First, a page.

We are not “in the flesh,” i.e. weak and helpless human beings, but we “are in the Spirit” because “the Spirit of God dwells in you,” as our second reading from St Paul’s letter to the Romans this weekend tells us.  Let us start to agree together in prayer, to lift up our voices in a united prophetic declaration, as illustrated in our first reading this weekend from the prophet Ezekiel.  Let us call upon God to “open our graves” of fear, and discouragement and despair and raise us up as people of faith and trust in God, and boldness through the power of the Spirit.”  Jesus is the Resurrection and the Life, as he declares to Martha in our gospel today, before challenging her  “Do you believe this?”

Do you believe this, brothers and sisters, do I?

“At-Home Vigil of Prayer” Saturday March 28, 8am-4pm

Our vigils continue as usual…but in a different format. ALL are invited to join our next ‘At-Home Vigil of Prayer’ THIS Saturday, March 28 from 8am to 4pm by praying BY YOURSELF, IN YOUR OWN HOME.  This month’s intention is for ‘an end to the coronavirus.’ Pray in any way you chose. Fr Bob encourages is to include this National Prayer for Canada. Choose any amount of time you have between 8am and 4pm. Our parishioners will pray individually, but in solidarity with each other and with the world.

All Parish Masses & Activities Cancelled

To all our parishioners: here is an announcement from Archbishop Prendergast, SJ on March 23rd: “Following the orders of Dr. Paul Roumeliotis, Medical Officer of Health for the Eastern Ontario Health Unit concerning closure of places of worship, I ask that effective immediately all churches in the Alexandria-Cornwall and Ottawa dioceses be closed—even for private prayer—until further notice”. For St Philips and St Clares, this includes all parish activities including weekend and evening Masses, all business and prayer meetings, Stations of the Cross, ‘Poor Man’s Suppers’, all Eucharistic adoration, euchre and social gatherings. Please email or call the office at 613-838-2314 if we can provide more information.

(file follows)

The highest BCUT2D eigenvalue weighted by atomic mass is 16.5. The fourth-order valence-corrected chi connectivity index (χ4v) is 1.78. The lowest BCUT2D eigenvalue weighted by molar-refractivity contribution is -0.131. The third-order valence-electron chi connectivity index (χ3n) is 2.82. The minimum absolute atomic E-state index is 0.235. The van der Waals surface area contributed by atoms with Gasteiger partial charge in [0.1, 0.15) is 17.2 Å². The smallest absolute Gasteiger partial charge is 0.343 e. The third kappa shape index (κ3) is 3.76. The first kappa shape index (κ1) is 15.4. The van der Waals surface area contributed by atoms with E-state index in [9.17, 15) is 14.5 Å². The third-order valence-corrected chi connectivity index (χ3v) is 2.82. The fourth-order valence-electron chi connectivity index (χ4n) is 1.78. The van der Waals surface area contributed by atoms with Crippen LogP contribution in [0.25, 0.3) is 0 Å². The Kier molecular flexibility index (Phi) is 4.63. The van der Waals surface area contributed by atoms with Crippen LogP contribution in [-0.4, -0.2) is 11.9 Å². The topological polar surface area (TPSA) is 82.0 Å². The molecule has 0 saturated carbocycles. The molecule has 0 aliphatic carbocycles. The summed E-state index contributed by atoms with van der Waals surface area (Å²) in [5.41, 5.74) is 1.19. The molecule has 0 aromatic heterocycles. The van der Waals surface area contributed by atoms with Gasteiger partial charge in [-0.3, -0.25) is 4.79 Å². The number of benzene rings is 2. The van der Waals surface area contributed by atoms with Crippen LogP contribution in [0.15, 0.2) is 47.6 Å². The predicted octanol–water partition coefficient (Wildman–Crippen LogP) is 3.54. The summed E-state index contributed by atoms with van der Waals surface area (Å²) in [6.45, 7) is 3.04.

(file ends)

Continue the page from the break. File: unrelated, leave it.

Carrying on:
Please keep watching this website for updated information and communications from Fr. Bob Poole.

St. Philip Parish Temporal Affairs Council Issues Latest Report

The St. Philip Temporal Affairs Council has issued its latest report for the six months ending December 31, 2019.

A hard copy of the report is available in the next parish bulletin that is physically distributed.

The latest report can also be viewed here.

To view previous reports, please visit the St. Philip’s TAC page and look for it under the heading, “TAC Reports to Parishioners and Other Reports.” Parishioners will find links to past TAC reports starting with the quarter ending September 30, 2013.